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Live on the lake for 7 years now. For the first time last week, caught a rainbow 2 days in a row. Released of course, both of them. Hoping the funding does not Go away, as DEC is suggesting. Up the Lakers limit, try cage stocking, as done on the big O, and watch the silver fish come back in a few years time. I have mentioned cage stocking before, by never received any further thoughts. Would that be a good alternative?

Sent from my LG-D800 using Lake Ontario United mobile app

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Like to throw my 2 cents in here. I live 4 miles from Keuka and fish it a lot. Strictly jigging on light tackle and have a blast. Also love grilled Keuka lakers. I normally keep my limit and either grill some or give them away. People I give them to are always looking for more. 

But here is my point. I am now a first time grandfather to a 1 year old (cute as a button I might add). Little Paige and my daughter are coming here from Oregon for the month of July. I would love to serve my daughter some freshly caught Keuka lake trout but I definitely will not because of the DDT related fish advisory on Keuka. I also have Mennonite neighbors that love my freshly caught lake trout but I will only give them lakers from Seneca because the Mennonite families have children under 15 years of age. I know DDT is very persistent when it is found in the environment but it has been banned in the Finger Lakes watersheds since 1965. 

I would hope the DEC and the NYS health department are giving a high priority to testing Keuka lake trout so that someday soon this advisory can be dropped. After the advisory is dropped, more lakers would be taken home and become prime table fare thus cutting down on the surplus population.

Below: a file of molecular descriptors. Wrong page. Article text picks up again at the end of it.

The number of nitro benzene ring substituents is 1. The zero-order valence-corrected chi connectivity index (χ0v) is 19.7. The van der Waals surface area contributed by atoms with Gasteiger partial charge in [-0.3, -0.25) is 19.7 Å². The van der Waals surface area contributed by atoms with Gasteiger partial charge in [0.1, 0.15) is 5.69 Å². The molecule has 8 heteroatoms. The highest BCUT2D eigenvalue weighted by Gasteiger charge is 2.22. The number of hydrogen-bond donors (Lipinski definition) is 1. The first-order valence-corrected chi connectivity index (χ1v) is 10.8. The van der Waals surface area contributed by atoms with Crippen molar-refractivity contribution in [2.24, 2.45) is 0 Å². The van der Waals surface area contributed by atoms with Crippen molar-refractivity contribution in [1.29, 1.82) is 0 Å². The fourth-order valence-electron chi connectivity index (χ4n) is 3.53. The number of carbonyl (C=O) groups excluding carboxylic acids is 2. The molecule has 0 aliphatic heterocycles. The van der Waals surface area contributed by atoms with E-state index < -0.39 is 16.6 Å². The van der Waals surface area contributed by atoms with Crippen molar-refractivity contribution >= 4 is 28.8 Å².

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I agree with Sk8man about how the lakers are in pockets more than other fish. With the Seth Green handline rigs we fished the Bluff, Snug Harbor, or just out from Clark's boat livery and would almost always find the lakers in these spots after June right into October.  The fish were there and 10 and 12 puonders were not all that uncommon. Most were in the 5-7 lb. range. They were all down deep near the bottom of course and quite often rainbow would hit up high as they were chasing the sawbellies under the lights. We'd even get a brownie once in a while. The lakers seemed to be far and few though in other areas of the lake back then and drifting on calm nights proved that.

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Fishing is still the same with plenty of small lake trout. Its a good spring and fall lake to fish. Party boats dominate the lake during the summer months. Heavy boat traffic slows down the fishing. What changed the most is the fisherman. 40 years ago this lake was very popular fishing at night. Today I don’t here much night fishing done anymore. Its still a good lake to fish at night but you have to know it if your going to be successful with it. Don t count out the pan fishing here. Its an excellent perch lake. This lake is much easier to fish for perch than Seneca. Where can you go on a nice fall day with beautiful foliage with a small boat and fish.